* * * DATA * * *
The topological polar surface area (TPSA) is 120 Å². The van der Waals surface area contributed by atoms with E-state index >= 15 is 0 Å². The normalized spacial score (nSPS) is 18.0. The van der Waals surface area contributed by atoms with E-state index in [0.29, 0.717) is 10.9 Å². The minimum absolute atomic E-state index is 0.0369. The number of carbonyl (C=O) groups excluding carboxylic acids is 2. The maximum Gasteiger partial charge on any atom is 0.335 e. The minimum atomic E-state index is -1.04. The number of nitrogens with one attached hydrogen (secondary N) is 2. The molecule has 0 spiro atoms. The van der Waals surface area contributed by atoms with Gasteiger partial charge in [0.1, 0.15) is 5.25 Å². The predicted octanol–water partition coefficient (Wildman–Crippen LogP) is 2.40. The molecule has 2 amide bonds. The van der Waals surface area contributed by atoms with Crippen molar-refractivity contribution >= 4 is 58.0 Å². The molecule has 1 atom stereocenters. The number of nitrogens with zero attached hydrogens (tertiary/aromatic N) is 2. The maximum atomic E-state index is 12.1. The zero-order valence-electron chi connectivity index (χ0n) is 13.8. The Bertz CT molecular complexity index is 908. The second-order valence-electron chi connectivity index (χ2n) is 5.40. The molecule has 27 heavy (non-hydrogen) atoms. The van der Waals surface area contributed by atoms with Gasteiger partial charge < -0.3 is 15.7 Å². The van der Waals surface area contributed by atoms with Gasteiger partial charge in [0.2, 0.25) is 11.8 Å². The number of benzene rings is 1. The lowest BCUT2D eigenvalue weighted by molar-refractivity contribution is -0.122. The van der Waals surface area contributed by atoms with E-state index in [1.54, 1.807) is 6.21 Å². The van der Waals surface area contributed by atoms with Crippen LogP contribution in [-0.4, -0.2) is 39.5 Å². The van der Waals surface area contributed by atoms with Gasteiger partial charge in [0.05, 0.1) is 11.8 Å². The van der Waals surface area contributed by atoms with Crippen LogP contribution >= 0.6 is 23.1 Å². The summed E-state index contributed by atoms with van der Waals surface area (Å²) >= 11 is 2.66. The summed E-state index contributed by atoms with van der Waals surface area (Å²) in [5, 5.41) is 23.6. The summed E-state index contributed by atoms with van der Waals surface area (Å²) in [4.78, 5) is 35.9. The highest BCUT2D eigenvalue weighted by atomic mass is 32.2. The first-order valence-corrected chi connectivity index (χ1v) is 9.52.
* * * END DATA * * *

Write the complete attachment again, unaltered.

The topological polar surface area (TPSA) is 120 Å². The van der Waals surface area contributed by atoms with E-state index >= 15 is 0 Å². The normalized spacial score (nSPS) is 18.0. The van der Waals surface area contributed by atoms with E-state index in [0.29, 0.717) is 10.9 Å². The minimum absolute atomic E-state index is 0.0369. The number of carbonyl (C=O) groups excluding carboxylic acids is 2. The maximum Gasteiger partial charge on any atom is 0.335 e. The minimum atomic E-state index is -1.04. The number of nitrogens with one attached hydrogen (secondary N) is 2. The molecule has 0 spiro atoms. The van der Waals surface area contributed by atoms with Gasteiger partial charge in [0.1, 0.15) is 5.25 Å². The predicted octanol–water partition coefficient (Wildman–Crippen LogP) is 2.40. The molecule has 2 amide bonds. The van der Waals surface area contributed by atoms with Crippen molar-refractivity contribution >= 4 is 58.0 Å². The molecule has 1 atom stereocenters. The number of nitrogens with zero attached hydrogens (tertiary/aromatic N) is 2. The maximum atomic E-state index is 12.1. The zero-order valence-electron chi connectivity index (χ0n) is 13.8. The Bertz CT molecular complexity index is 908. The second-order valence-electron chi connectivity index (χ2n) is 5.40. The molecule has 27 heavy (non-hydrogen) atoms. The van der Waals surface area contributed by atoms with Gasteiger partial charge < -0.3 is 15.7 Å². The van der Waals surface area contributed by atoms with Gasteiger partial charge in [0.2, 0.25) is 11.8 Å². The number of benzene rings is 1. The lowest BCUT2D eigenvalue weighted by molar-refractivity contribution is -0.122. The van der Waals surface area contributed by atoms with E-state index in [1.54, 1.807) is 6.21 Å². The van der Waals surface area contributed by atoms with Crippen LogP contribution in [-0.4, -0.2) is 39.5 Å². The van der Waals surface area contributed by atoms with Gasteiger partial charge in [0.05, 0.1) is 11.8 Å². The van der Waals surface area contributed by atoms with Crippen LogP contribution >= 0.6 is 23.1 Å². The summed E-state index contributed by atoms with van der Waals surface area (Å²) >= 11 is 2.66. The summed E-state index contributed by atoms with van der Waals surface area (Å²) in [5, 5.41) is 23.6. The summed E-state index contributed by atoms with van der Waals surface area (Å²) in [4.78, 5) is 35.9. The highest BCUT2D eigenvalue weighted by atomic mass is 32.2. The first-order valence-corrected chi connectivity index (χ1v) is 9.52.